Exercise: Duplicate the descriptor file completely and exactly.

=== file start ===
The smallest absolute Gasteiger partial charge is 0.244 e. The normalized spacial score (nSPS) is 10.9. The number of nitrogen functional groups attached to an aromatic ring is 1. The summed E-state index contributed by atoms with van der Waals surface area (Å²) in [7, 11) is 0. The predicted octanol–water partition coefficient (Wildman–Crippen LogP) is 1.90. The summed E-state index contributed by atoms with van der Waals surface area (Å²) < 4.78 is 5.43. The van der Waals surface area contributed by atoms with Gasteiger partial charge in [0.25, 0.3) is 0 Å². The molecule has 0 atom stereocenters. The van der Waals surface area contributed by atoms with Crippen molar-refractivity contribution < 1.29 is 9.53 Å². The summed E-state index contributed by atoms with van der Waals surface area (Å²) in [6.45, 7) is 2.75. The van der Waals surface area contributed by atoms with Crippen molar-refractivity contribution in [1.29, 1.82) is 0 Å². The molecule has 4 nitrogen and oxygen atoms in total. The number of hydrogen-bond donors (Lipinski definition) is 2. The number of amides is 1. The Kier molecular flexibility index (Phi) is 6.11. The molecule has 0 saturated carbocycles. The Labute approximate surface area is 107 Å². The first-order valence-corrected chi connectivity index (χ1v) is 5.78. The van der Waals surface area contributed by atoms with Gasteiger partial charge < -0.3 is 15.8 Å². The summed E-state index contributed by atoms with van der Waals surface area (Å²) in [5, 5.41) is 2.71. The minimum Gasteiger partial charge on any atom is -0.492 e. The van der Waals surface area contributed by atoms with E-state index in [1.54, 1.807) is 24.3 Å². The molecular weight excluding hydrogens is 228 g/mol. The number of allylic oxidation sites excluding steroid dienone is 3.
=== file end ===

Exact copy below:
The smallest absolute Gasteiger partial charge is 0.244 e. The normalized spacial score (nSPS) is 10.9. The number of nitrogen functional groups attached to an aromatic ring is 1. The summed E-state index contributed by atoms with van der Waals surface area (Å²) in [7, 11) is 0. The predicted octanol–water partition coefficient (Wildman–Crippen LogP) is 1.90. The summed E-state index contributed by atoms with van der Waals surface area (Å²) < 4.78 is 5.43. The van der Waals surface area contributed by atoms with Gasteiger partial charge in [0.25, 0.3) is 0 Å². The molecule has 0 atom stereocenters. The van der Waals surface area contributed by atoms with Crippen molar-refractivity contribution < 1.29 is 9.53 Å². The summed E-state index contributed by atoms with van der Waals surface area (Å²) in [6.45, 7) is 2.75. The van der Waals surface area contributed by atoms with Crippen molar-refractivity contribution in [1.29, 1.82) is 0 Å². The molecule has 4 nitrogen and oxygen atoms in total. The number of hydrogen-bond donors (Lipinski definition) is 2. The number of amides is 1. The Kier molecular flexibility index (Phi) is 6.11. The molecule has 0 saturated carbocycles. The Labute approximate surface area is 107 Å². The first-order valence-corrected chi connectivity index (χ1v) is 5.78. The van der Waals surface area contributed by atoms with Gasteiger partial charge < -0.3 is 15.8 Å². The summed E-state index contributed by atoms with van der Waals surface area (Å²) in [5, 5.41) is 2.71. The minimum Gasteiger partial charge on any atom is -0.492 e. The van der Waals surface area contributed by atoms with E-state index in [1.54, 1.807) is 24.3 Å². The molecular weight excluding hydrogens is 228 g/mol. The number of allylic oxidation sites excluding steroid dienone is 3.